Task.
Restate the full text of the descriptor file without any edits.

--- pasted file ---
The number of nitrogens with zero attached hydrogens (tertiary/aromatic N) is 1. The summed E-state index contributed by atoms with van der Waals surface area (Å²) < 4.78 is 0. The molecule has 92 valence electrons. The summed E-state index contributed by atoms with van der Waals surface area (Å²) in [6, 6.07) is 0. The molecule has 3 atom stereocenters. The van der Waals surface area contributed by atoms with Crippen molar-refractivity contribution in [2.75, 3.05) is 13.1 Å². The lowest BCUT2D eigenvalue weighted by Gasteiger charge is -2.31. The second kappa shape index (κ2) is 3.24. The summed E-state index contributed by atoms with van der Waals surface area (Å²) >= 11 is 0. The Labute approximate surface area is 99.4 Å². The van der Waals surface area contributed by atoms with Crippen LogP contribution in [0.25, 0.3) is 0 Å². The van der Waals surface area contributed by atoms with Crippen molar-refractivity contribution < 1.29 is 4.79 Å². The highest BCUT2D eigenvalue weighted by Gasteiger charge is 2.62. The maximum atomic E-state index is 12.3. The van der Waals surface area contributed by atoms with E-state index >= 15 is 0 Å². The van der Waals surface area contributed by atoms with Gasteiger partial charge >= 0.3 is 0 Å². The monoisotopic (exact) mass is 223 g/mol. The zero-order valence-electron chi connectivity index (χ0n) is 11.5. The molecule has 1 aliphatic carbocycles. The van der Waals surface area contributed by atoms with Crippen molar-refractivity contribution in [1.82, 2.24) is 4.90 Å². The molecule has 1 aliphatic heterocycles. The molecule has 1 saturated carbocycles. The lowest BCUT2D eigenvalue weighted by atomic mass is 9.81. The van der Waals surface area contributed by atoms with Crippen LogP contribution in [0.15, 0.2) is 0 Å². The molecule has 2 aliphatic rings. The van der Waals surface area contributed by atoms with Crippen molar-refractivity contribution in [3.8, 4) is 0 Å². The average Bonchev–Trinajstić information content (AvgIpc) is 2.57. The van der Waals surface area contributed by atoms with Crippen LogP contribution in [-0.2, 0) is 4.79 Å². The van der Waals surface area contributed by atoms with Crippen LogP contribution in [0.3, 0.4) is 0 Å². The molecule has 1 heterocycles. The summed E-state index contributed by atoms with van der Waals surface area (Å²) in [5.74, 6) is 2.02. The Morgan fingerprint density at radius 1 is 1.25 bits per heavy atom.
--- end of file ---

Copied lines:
The number of nitrogens with zero attached hydrogens (tertiary/aromatic N) is 1. The summed E-state index contributed by atoms with van der Waals surface area (Å²) < 4.78 is 0. The molecule has 92 valence electrons. The summed E-state index contributed by atoms with van der Waals surface area (Å²) in [6, 6.07) is 0. The molecule has 3 atom stereocenters. The van der Waals surface area contributed by atoms with Crippen molar-refractivity contribution in [2.75, 3.05) is 13.1 Å². The lowest BCUT2D eigenvalue weighted by Gasteiger charge is -2.31. The second kappa shape index (κ2) is 3.24. The summed E-state index contributed by atoms with van der Waals surface area (Å²) >= 11 is 0. The Labute approximate surface area is 99.4 Å². The van der Waals surface area contributed by atoms with Crippen LogP contribution in [0.25, 0.3) is 0 Å². The van der Waals surface area contributed by atoms with Crippen molar-refractivity contribution < 1.29 is 4.79 Å². The highest BCUT2D eigenvalue weighted by Gasteiger charge is 2.62. The maximum atomic E-state index is 12.3. The van der Waals surface area contributed by atoms with E-state index >= 15 is 0 Å². The van der Waals surface area contributed by atoms with Gasteiger partial charge >= 0.3 is 0 Å². The monoisotopic (exact) mass is 223 g/mol. The zero-order valence-electron chi connectivity index (χ0n) is 11.5. The molecule has 1 aliphatic carbocycles. The van der Waals surface area contributed by atoms with Crippen molar-refractivity contribution in [1.82, 2.24) is 4.90 Å². The molecule has 1 aliphatic heterocycles. The molecule has 1 saturated carbocycles. The lowest BCUT2D eigenvalue weighted by atomic mass is 9.81. The van der Waals surface area contributed by atoms with Crippen LogP contribution in [0.15, 0.2) is 0 Å². The molecule has 2 aliphatic rings. The van der Waals surface area contributed by atoms with Crippen molar-refractivity contribution in [3.8, 4) is 0 Å². The average Bonchev–Trinajstić information content (AvgIpc) is 2.57. The van der Waals surface area contributed by atoms with Crippen LogP contribution in [-0.2, 0) is 4.79 Å². The van der Waals surface area contributed by atoms with Crippen LogP contribution in [0.3, 0.4) is 0 Å². The molecule has 1 heterocycles. The summed E-state index contributed by atoms with van der Waals surface area (Å²) in [5.74, 6) is 2.02. The Morgan fingerprint density at radius 1 is 1.25 bits per heavy atom.